mild back pain which can become chronic and lead to permanent hunching. 86% carry bags through the day, toting atleast 21 books. There is an extra bag containing kits for cricket, roller skating, swimming, PE clothes, art kit and such. Ali Irani, Consultant Physiotherapist and Health & Nutrition panelist says that drooping shoulders, backaches, bad posture, tired muscles, compressed spinal cord, spinal problems, scoliosis, poor chest expansion, and decreased lung capacity can all be blamed on a heavy school bag. He suggests that a school bag should not be more than 10% of your child’s body weight. a backpack is preferable as it puts less strain on growing spines. padded waist straps transfer weight from the lower back to the hips. The pack should not be carried on only one shoulder, but the load must be balanced and aligned with the child’s natural axis. your child should practice yoga at home. Tadasana, for e.g., stretches the whole spine.
A study of 3581 school kids conducted by the Advanced Eye Hospital and Institute, Navi Mumbai, turned up that 52% were not even aware that they had decreased vision. 68% of children with poor vision did not wear spectacles regularly. 24% of these kids did not wear the prescribed glasses at all because they could not play games, were teased by others, felt that they looked ugly wearing them. 17% broke their glasses and were frightened to tell their parents. Did you know that the first eleven years in the life of a child are the most vital where eyes are concerned? That if left uncorrected vision problems can have lasting consequences? What’s more, kids who do not wear glasses when they need them develop low self esteem, fare badly in school because they cannot see the blackboard, or have difficulty in writing. Your child’s eyes should be checked at 6 weeks, 3 years, between 8 and 9, between 14 and 16. Encourage eye friendly vitamin A rich foods such as carrots, green leafy veggies, drumstick, beetroot, mango, papaya.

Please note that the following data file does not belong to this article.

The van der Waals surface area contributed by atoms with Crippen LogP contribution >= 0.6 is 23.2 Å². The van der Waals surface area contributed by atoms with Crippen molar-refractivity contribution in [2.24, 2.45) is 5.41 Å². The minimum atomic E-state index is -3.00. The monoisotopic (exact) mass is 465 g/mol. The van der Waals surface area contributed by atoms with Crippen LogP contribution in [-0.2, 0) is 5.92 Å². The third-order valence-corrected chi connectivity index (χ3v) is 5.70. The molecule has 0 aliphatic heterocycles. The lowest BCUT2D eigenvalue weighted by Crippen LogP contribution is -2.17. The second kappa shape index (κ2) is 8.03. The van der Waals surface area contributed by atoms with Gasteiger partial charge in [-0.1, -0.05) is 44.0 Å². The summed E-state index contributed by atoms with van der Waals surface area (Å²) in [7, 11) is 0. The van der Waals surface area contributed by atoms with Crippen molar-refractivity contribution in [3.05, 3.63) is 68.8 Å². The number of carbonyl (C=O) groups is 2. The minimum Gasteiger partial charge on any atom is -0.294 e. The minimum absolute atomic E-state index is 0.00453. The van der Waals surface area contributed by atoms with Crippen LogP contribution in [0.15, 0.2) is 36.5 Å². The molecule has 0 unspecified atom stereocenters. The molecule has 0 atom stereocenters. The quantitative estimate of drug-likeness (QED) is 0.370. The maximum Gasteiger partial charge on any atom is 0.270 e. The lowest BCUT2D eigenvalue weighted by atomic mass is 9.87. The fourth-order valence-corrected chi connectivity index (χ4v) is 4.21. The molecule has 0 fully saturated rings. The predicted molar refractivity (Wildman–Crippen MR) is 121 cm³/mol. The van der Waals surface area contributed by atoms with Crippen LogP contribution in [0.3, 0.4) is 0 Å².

Your daughter’s bestie is mean, disruptive in class, plays hot ‘n’ cold with her, pokes fun at her. When Chunky comes over he jumps on the sofa until it wobbles, opens the refrigerator and helps himself to food, swears like a trooper. But your son adores him. And suddenly, your angelic little moppet changes track to mimic the chosen company. Like every parent, you want your child to be surrounded by good influences and right attitudes. You don’t want him to hang out with the wrong crowd or somebody who will lead her off your beaten path. Look how she has stopped reading and how he won’t help around the house. But whoa, go slow. Banning a pal will make them sneaky, rebellious, feel that the relationship is more exciting or that you don’t “get it”. Instead List pros and cons of friendship and talk about the meaning of friendship without naming names. Build up other relationships. Invite other children over. Enroll your child in classes such as swimming, sports, singing where he can find people with common interests. Discuss bad behavior – again no names. Seek help from the child’s teachers, but be prepared that you may hear something nasty about your own child. Try to get to know the other child’s family. And do remember there’ll always be friends that you don’t like ••• ••• the moppet in nursery school who eats / takes your child’s goodies. ••• the boy who copies all your child’s homework. ••• the team who plays truant and smokes. But somehow these same children show appreciation, loyalty and help in a crisis. So unless there’s danger involved let them pick their own friends. They’ll soon learn if they’re bad enough, depending on the values that they’ve grown up with.
REPEATING A CLASS
When Amish had to repeat Std.VII he was filled with anguish. He remembers: “To go to class with my juniors and to watch my classmates graduate into long trousers was deflating, I didn’t want to go back to school.” He was seated with two other repeaters in the back row. And worse: “The teachers sarcastically pointed us out to the others, admonishing them not to be like us.” When a child fails there is the humiliation of losing his old friends, the anxiety of fitting into a new set, the pressure of proving to his parents and teachers that he’s not a loser. According to the Right to Education Act no child is allowed to be kept back until Std. IX, yet some schools do it, citing their own reasons. You need to be gentle with your child. Don’t taunt or flaunt your own blemishless academic record. discover why she was kept back, by talking to the teachers without being defensive. identify subjects which were the bug-a-boos and offer help in them. help him make new friends by inviting them over.